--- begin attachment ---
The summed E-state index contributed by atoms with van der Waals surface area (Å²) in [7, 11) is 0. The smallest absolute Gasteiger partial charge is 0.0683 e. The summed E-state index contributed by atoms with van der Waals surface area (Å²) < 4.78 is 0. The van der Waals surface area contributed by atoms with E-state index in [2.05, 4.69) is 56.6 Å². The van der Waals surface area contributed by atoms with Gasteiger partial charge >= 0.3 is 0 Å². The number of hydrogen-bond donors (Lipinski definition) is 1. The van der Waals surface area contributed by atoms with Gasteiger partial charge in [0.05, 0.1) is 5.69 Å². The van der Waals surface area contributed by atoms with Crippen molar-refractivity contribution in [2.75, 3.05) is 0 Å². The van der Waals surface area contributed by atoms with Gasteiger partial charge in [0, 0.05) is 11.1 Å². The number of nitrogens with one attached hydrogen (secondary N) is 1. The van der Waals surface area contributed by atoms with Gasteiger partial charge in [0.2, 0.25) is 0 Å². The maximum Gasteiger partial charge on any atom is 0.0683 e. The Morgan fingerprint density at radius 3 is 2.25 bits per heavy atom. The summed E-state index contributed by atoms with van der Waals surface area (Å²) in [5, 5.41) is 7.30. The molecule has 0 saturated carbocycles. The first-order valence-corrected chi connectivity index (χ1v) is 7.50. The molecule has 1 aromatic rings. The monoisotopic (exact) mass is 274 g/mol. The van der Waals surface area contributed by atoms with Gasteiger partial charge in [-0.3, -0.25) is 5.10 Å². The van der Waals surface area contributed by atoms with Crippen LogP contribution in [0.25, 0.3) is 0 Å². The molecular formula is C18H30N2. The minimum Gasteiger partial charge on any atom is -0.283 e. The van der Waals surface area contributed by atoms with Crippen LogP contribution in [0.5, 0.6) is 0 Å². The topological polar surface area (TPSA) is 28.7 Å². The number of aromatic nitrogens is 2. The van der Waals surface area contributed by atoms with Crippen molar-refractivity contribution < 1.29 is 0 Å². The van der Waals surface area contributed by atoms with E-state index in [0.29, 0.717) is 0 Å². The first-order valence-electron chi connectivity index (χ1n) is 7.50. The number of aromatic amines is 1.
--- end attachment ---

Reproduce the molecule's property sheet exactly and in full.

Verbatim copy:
The summed E-state index contributed by atoms with van der Waals surface area (Å²) in [7, 11) is 0. The smallest absolute Gasteiger partial charge is 0.0683 e. The summed E-state index contributed by atoms with van der Waals surface area (Å²) < 4.78 is 0. The van der Waals surface area contributed by atoms with E-state index in [2.05, 4.69) is 56.6 Å². The van der Waals surface area contributed by atoms with Gasteiger partial charge >= 0.3 is 0 Å². The number of hydrogen-bond donors (Lipinski definition) is 1. The van der Waals surface area contributed by atoms with Gasteiger partial charge in [0.05, 0.1) is 5.69 Å². The van der Waals surface area contributed by atoms with Crippen molar-refractivity contribution in [2.75, 3.05) is 0 Å². The van der Waals surface area contributed by atoms with Gasteiger partial charge in [0, 0.05) is 11.1 Å². The number of nitrogens with one attached hydrogen (secondary N) is 1. The van der Waals surface area contributed by atoms with Gasteiger partial charge in [0.2, 0.25) is 0 Å². The maximum Gasteiger partial charge on any atom is 0.0683 e. The Morgan fingerprint density at radius 3 is 2.25 bits per heavy atom. The summed E-state index contributed by atoms with van der Waals surface area (Å²) in [5, 5.41) is 7.30. The molecule has 0 saturated carbocycles. The first-order valence-corrected chi connectivity index (χ1v) is 7.50. The molecule has 1 aromatic rings. The monoisotopic (exact) mass is 274 g/mol. The van der Waals surface area contributed by atoms with Gasteiger partial charge in [-0.3, -0.25) is 5.10 Å². The van der Waals surface area contributed by atoms with Crippen LogP contribution in [0.25, 0.3) is 0 Å². The molecular formula is C18H30N2. The minimum Gasteiger partial charge on any atom is -0.283 e. The van der Waals surface area contributed by atoms with Crippen LogP contribution in [0.5, 0.6) is 0 Å². The topological polar surface area (TPSA) is 28.7 Å². The number of aromatic nitrogens is 2. The van der Waals surface area contributed by atoms with Crippen molar-refractivity contribution < 1.29 is 0 Å². The van der Waals surface area contributed by atoms with E-state index in [0.29, 0.717) is 0 Å². The first-order valence-electron chi connectivity index (χ1n) is 7.50. The number of aromatic amines is 1.